FAQ PCI-DSS

General Questions

The Payment Card Industry Data Security Standard (PCI DSS) is a set of requirements designed to ensure that ALL companies that process, store or transmit credit card information maintain a secure environment. Essentially any merchant that has a Merchant ID (MID).

The Payment Card Industry Security Standards Council (PCI SSC) was launched on September 7, 2006 to manage the ongoing evolution of the Payment Card Industry (PCI) security standards with focus on improving payment account security throughout the transaction process.

The PCI DSS is administered and managed by the PCI SSC (www.pcisecuritystandards.org), an independent body that was created by the major payment card brands (Visa, MasterCard, American Express, Discover and JCB.).

It is important to note, the payment brands and acquirers are responsible for enforcing compliance, not the PCI council. A copy of the PCI DSS is available here.
PCI applies to ALL organizations or merchants, regardless of size or number of transactions, that accepts, transmits or stores any cardholder data. Said another way, if any customer of that organization ever pays the merchant directly using a credit card or debit card, then the PCI DSS requirements apply.
All merchant that stores, processes or transmits cardholder data must be compliant now. However, as a Level 4 merchant, you will have to refer to your merchant bank for their specific validation requirements and deadlines.

All deadline enforcement will come from your merchant bank. You may also find more information on Visa’s Website.
All merchants will fall into one of the four merchant levels based on Visa transaction volume over a 12-month period. Transaction volume is based on the aggregate number of Visa transactions (inclusive of credit, debit and prepaid) from a merchant Doing Business As (‘DBA’).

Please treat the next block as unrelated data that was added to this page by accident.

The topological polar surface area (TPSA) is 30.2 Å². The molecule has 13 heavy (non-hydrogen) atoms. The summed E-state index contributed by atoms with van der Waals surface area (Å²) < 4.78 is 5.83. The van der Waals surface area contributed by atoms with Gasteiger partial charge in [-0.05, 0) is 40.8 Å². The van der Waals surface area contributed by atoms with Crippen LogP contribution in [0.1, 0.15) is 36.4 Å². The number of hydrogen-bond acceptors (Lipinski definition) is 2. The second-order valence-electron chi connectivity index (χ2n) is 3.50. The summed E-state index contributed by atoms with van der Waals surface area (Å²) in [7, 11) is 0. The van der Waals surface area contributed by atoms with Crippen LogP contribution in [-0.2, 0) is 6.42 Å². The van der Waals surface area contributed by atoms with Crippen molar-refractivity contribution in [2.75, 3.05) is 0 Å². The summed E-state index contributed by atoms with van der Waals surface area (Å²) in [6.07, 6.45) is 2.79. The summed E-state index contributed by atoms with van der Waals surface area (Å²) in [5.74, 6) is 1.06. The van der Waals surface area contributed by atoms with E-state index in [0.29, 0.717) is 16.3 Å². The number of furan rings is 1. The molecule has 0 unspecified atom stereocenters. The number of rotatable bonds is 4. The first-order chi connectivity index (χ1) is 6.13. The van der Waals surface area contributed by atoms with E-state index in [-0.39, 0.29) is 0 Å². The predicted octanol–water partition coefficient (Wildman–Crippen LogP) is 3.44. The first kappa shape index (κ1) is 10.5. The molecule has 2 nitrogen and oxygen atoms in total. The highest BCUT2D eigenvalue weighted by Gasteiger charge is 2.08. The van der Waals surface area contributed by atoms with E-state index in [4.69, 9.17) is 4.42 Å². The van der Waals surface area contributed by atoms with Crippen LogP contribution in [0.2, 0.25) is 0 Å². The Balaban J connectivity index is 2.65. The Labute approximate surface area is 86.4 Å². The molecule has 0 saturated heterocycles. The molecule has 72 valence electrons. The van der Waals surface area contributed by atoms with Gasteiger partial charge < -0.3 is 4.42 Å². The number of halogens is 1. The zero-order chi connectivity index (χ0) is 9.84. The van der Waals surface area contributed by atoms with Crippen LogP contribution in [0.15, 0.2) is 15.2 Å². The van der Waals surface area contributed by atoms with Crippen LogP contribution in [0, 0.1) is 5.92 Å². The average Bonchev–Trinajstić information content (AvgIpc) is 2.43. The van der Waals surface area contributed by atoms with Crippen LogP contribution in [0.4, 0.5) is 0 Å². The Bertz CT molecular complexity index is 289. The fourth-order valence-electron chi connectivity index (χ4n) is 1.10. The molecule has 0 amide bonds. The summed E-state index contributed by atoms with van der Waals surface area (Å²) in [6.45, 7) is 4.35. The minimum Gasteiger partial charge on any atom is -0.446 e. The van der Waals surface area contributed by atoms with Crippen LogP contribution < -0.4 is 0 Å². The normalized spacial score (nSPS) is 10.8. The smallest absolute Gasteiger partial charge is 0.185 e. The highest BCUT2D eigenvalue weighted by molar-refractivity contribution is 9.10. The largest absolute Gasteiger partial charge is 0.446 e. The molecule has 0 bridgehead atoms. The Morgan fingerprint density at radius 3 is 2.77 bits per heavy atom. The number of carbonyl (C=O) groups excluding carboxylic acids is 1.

In cases where a merchant corporation has more than one DBA, Visa acquirers must consider the aggregate volume of transactions stored, processed or transmitted by the corporate entity to determine the validation level.

If data is not aggregated, such that the corporate entity does not store, process or transmit cardholder data on behalf of multiple DBAs, acquirers will continue to consider the DBA’s individual transaction volume to determine the validation level.

Merchant levels as defined by Visa:
Merchant Level Description
1 Any merchant -- regardless of acceptance channel -- processing over 6M Visa transactions per year. Any merchant that Visa, at its sole discretion, determines should meet the Level 1 merchant requirements to minimize risk to the Visa system.
2 Any merchant -- regardless of acceptance channel -- processing 1M to 6M Visa transactions per year.
3 Any merchant processing 20,000 to 1M Visa e-commerce transactions per year.
4 Any merchant processing fewer than 20,000 Visa e-commerce transactions per year, and all other merchants -- regardless of acceptance channel -- processing up to 1M Visa transactions per year.
* Any merchant that has suffered a hack that resulted in an account data compromise may be escalated to a higher validation level.
To satisfy the requirements of PCI, a merchant must complete the following steps:

  • Identify your Validation Type as defined by PCI DSS – see below . This is used to determine which Self Assessment Questionnaire is appropriate for your business.
  • Complete the Self-Assessment Questionnaire according to the instructions in the Self- Assessment Questionnaire Instructions and Guidelines.
  • Complete and obtain evidence of a passing vulnerability scan with a PCI SSC Approved Scanning Vendor (ASV). Note scanning does not apply to all merchants. It is required for Validation Type 4 and 5 – those merchants with external facing IP addresses. Basically if you electronically store cardholder information or if your processing systems have any internet connectivity, a quarterly scan by an approved scanning vendor is required.
  • Complete the relevant Attestation of Compliance in its entirety (located in the SAQ tool).
  • Submit the SAQ, evidence of a passing scan (if applicable), and the Attestation of Compliance, along with any other requested documentation, to your acquirer.
  • I’m a small merchant with very few card transactions; do I need to be compliant with PCI DSS?
All merchants, small or large, need to be PCI compliant. The payment brands have collectively adopted PCI DSS as the requirement for organizations that process, store or transmit payment cardholder data.
We recommend following the procedures outlined in Visa’s” What to Do If Compromised Visa Fraud Control and Investigations Procedures” document. Link below.
Source : GIE-CB